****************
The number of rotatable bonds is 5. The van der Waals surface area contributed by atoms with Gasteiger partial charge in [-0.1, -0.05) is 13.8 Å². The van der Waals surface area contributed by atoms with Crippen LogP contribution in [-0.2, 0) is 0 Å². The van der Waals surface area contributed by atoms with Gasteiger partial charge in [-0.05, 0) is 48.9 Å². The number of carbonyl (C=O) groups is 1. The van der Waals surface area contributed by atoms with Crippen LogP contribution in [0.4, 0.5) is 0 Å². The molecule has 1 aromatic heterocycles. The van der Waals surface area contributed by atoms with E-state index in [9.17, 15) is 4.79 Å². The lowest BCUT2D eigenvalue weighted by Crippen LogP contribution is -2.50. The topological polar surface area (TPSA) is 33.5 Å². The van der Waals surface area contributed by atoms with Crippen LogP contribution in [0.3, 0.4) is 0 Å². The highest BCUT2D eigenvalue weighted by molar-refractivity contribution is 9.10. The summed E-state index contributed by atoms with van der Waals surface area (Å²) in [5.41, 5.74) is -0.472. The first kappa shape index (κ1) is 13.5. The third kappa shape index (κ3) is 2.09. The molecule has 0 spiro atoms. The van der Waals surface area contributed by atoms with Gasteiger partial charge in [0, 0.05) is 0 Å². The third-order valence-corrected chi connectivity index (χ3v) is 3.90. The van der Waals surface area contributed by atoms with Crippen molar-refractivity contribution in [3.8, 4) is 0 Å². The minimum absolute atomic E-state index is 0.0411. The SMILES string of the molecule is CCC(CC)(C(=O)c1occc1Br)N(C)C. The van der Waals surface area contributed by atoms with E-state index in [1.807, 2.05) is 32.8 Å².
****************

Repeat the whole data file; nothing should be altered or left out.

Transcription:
The number of rotatable bonds is 5. The van der Waals surface area contributed by atoms with Gasteiger partial charge in [-0.1, -0.05) is 13.8 Å². The van der Waals surface area contributed by atoms with Crippen LogP contribution in [-0.2, 0) is 0 Å². The van der Waals surface area contributed by atoms with Gasteiger partial charge in [-0.05, 0) is 48.9 Å². The number of carbonyl (C=O) groups is 1. The van der Waals surface area contributed by atoms with Crippen LogP contribution in [0.4, 0.5) is 0 Å². The molecule has 1 aromatic heterocycles. The van der Waals surface area contributed by atoms with E-state index in [9.17, 15) is 4.79 Å². The lowest BCUT2D eigenvalue weighted by Crippen LogP contribution is -2.50. The topological polar surface area (TPSA) is 33.5 Å². The van der Waals surface area contributed by atoms with Crippen LogP contribution in [0.3, 0.4) is 0 Å². The highest BCUT2D eigenvalue weighted by molar-refractivity contribution is 9.10. The summed E-state index contributed by atoms with van der Waals surface area (Å²) in [5.41, 5.74) is -0.472. The first kappa shape index (κ1) is 13.5. The third kappa shape index (κ3) is 2.09. The molecule has 0 spiro atoms. The van der Waals surface area contributed by atoms with Gasteiger partial charge in [0, 0.05) is 0 Å². The third-order valence-corrected chi connectivity index (χ3v) is 3.90. The van der Waals surface area contributed by atoms with Crippen molar-refractivity contribution in [3.8, 4) is 0 Å². The minimum absolute atomic E-state index is 0.0411. The SMILES string of the molecule is CCC(CC)(C(=O)c1occc1Br)N(C)C. The van der Waals surface area contributed by atoms with E-state index in [1.807, 2.05) is 32.8 Å².